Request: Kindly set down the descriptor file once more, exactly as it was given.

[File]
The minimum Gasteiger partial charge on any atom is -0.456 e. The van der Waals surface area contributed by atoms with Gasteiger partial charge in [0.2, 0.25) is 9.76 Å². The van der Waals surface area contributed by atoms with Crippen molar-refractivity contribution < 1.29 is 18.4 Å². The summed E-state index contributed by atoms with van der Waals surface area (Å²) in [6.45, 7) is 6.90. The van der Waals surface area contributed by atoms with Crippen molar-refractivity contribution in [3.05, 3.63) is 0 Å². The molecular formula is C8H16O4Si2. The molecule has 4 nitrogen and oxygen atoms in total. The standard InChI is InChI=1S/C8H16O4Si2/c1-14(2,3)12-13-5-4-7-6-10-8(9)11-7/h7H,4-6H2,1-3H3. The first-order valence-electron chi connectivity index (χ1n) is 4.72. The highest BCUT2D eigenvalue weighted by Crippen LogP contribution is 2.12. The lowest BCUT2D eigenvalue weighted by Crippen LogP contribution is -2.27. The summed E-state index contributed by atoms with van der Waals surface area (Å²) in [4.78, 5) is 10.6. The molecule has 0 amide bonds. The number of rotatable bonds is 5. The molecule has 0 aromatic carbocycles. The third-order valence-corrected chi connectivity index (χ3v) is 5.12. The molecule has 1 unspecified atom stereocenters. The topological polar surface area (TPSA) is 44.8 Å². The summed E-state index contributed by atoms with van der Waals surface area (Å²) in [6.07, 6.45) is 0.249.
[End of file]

The minimum Gasteiger partial charge on any atom is -0.456 e. The van der Waals surface area contributed by atoms with Gasteiger partial charge in [0.2, 0.25) is 9.76 Å². The van der Waals surface area contributed by atoms with Crippen molar-refractivity contribution < 1.29 is 18.4 Å². The summed E-state index contributed by atoms with van der Waals surface area (Å²) in [6.45, 7) is 6.90. The van der Waals surface area contributed by atoms with Crippen molar-refractivity contribution in [3.05, 3.63) is 0 Å². The molecular formula is C8H16O4Si2. The molecule has 4 nitrogen and oxygen atoms in total. The standard InChI is InChI=1S/C8H16O4Si2/c1-14(2,3)12-13-5-4-7-6-10-8(9)11-7/h7H,4-6H2,1-3H3. The first-order valence-electron chi connectivity index (χ1n) is 4.72. The highest BCUT2D eigenvalue weighted by Crippen LogP contribution is 2.12. The lowest BCUT2D eigenvalue weighted by Crippen LogP contribution is -2.27. The summed E-state index contributed by atoms with van der Waals surface area (Å²) in [4.78, 5) is 10.6. The molecule has 0 amide bonds. The number of rotatable bonds is 5. The molecule has 0 aromatic carbocycles. The third-order valence-corrected chi connectivity index (χ3v) is 5.12. The molecule has 1 unspecified atom stereocenters. The topological polar surface area (TPSA) is 44.8 Å². The summed E-state index contributed by atoms with van der Waals surface area (Å²) in [6.07, 6.45) is 0.249.